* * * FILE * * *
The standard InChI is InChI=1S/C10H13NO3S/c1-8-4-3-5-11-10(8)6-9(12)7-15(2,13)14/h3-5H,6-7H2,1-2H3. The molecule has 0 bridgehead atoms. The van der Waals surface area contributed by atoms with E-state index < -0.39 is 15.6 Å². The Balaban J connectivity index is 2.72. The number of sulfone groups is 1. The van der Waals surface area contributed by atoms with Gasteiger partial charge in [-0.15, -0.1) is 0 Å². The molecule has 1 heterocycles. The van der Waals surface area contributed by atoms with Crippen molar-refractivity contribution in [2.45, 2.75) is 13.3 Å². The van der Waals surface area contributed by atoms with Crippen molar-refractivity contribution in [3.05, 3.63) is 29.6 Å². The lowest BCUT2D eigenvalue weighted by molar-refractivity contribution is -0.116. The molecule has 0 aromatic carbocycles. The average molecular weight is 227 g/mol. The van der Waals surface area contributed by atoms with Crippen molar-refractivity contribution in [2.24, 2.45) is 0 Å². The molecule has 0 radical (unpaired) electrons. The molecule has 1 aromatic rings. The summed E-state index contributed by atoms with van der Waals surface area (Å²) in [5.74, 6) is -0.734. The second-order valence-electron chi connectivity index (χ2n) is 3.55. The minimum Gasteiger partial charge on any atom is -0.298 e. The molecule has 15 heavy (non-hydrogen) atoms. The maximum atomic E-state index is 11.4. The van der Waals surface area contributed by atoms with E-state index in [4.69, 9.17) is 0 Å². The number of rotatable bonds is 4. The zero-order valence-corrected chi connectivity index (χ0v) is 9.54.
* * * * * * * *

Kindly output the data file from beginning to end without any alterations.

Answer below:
The standard InChI is InChI=1S/C10H13NO3S/c1-8-4-3-5-11-10(8)6-9(12)7-15(2,13)14/h3-5H,6-7H2,1-2H3. The molecule has 0 bridgehead atoms. The van der Waals surface area contributed by atoms with E-state index < -0.39 is 15.6 Å². The Balaban J connectivity index is 2.72. The number of sulfone groups is 1. The van der Waals surface area contributed by atoms with Gasteiger partial charge in [-0.15, -0.1) is 0 Å². The molecule has 1 heterocycles. The van der Waals surface area contributed by atoms with Crippen molar-refractivity contribution in [2.45, 2.75) is 13.3 Å². The van der Waals surface area contributed by atoms with Crippen molar-refractivity contribution in [3.05, 3.63) is 29.6 Å². The lowest BCUT2D eigenvalue weighted by molar-refractivity contribution is -0.116. The molecule has 0 aromatic carbocycles. The average molecular weight is 227 g/mol. The van der Waals surface area contributed by atoms with Crippen molar-refractivity contribution in [2.24, 2.45) is 0 Å². The molecule has 0 radical (unpaired) electrons. The molecule has 1 aromatic rings. The summed E-state index contributed by atoms with van der Waals surface area (Å²) in [5.74, 6) is -0.734. The second-order valence-electron chi connectivity index (χ2n) is 3.55. The minimum Gasteiger partial charge on any atom is -0.298 e. The molecule has 15 heavy (non-hydrogen) atoms. The maximum atomic E-state index is 11.4. The van der Waals surface area contributed by atoms with E-state index in [4.69, 9.17) is 0 Å². The number of rotatable bonds is 4. The zero-order valence-corrected chi connectivity index (χ0v) is 9.54.